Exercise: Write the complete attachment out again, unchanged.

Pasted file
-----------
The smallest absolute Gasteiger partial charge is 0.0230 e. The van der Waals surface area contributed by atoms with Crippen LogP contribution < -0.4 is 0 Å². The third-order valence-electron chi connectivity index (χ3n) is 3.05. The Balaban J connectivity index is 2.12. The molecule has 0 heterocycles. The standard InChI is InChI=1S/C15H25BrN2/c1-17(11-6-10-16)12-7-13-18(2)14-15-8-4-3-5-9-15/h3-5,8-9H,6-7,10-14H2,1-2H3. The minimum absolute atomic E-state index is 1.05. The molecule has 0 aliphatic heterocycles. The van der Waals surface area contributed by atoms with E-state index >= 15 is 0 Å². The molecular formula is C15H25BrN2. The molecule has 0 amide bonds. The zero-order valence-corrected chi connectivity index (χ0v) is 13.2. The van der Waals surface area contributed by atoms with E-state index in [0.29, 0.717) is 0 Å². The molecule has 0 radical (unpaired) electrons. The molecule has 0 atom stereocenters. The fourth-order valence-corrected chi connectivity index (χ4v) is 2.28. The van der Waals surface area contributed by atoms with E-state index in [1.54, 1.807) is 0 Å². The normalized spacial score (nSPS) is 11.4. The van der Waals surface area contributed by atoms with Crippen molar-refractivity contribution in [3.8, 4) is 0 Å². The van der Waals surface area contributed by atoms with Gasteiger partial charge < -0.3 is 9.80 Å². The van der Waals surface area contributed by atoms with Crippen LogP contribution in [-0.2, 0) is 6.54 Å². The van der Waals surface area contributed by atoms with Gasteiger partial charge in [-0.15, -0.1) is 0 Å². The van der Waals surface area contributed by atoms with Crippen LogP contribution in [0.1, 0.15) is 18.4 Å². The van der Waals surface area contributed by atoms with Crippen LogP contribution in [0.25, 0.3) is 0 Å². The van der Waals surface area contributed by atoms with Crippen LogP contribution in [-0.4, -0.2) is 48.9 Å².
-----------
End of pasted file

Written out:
The smallest absolute Gasteiger partial charge is 0.0230 e. The van der Waals surface area contributed by atoms with Crippen LogP contribution < -0.4 is 0 Å². The third-order valence-electron chi connectivity index (χ3n) is 3.05. The Balaban J connectivity index is 2.12. The molecule has 0 heterocycles. The standard InChI is InChI=1S/C15H25BrN2/c1-17(11-6-10-16)12-7-13-18(2)14-15-8-4-3-5-9-15/h3-5,8-9H,6-7,10-14H2,1-2H3. The minimum absolute atomic E-state index is 1.05. The molecule has 0 aliphatic heterocycles. The van der Waals surface area contributed by atoms with E-state index >= 15 is 0 Å². The molecular formula is C15H25BrN2. The molecule has 0 amide bonds. The zero-order valence-corrected chi connectivity index (χ0v) is 13.2. The van der Waals surface area contributed by atoms with E-state index in [0.29, 0.717) is 0 Å². The molecule has 0 radical (unpaired) electrons. The molecule has 0 atom stereocenters. The fourth-order valence-corrected chi connectivity index (χ4v) is 2.28. The van der Waals surface area contributed by atoms with E-state index in [1.54, 1.807) is 0 Å². The normalized spacial score (nSPS) is 11.4. The van der Waals surface area contributed by atoms with Crippen molar-refractivity contribution in [3.8, 4) is 0 Å². The van der Waals surface area contributed by atoms with Gasteiger partial charge < -0.3 is 9.80 Å². The van der Waals surface area contributed by atoms with Crippen LogP contribution in [-0.2, 0) is 6.54 Å². The van der Waals surface area contributed by atoms with Gasteiger partial charge in [-0.15, -0.1) is 0 Å². The van der Waals surface area contributed by atoms with Crippen LogP contribution in [0.1, 0.15) is 18.4 Å². The van der Waals surface area contributed by atoms with Crippen LogP contribution in [0.25, 0.3) is 0 Å². The van der Waals surface area contributed by atoms with Crippen LogP contribution in [-0.4, -0.2) is 48.9 Å².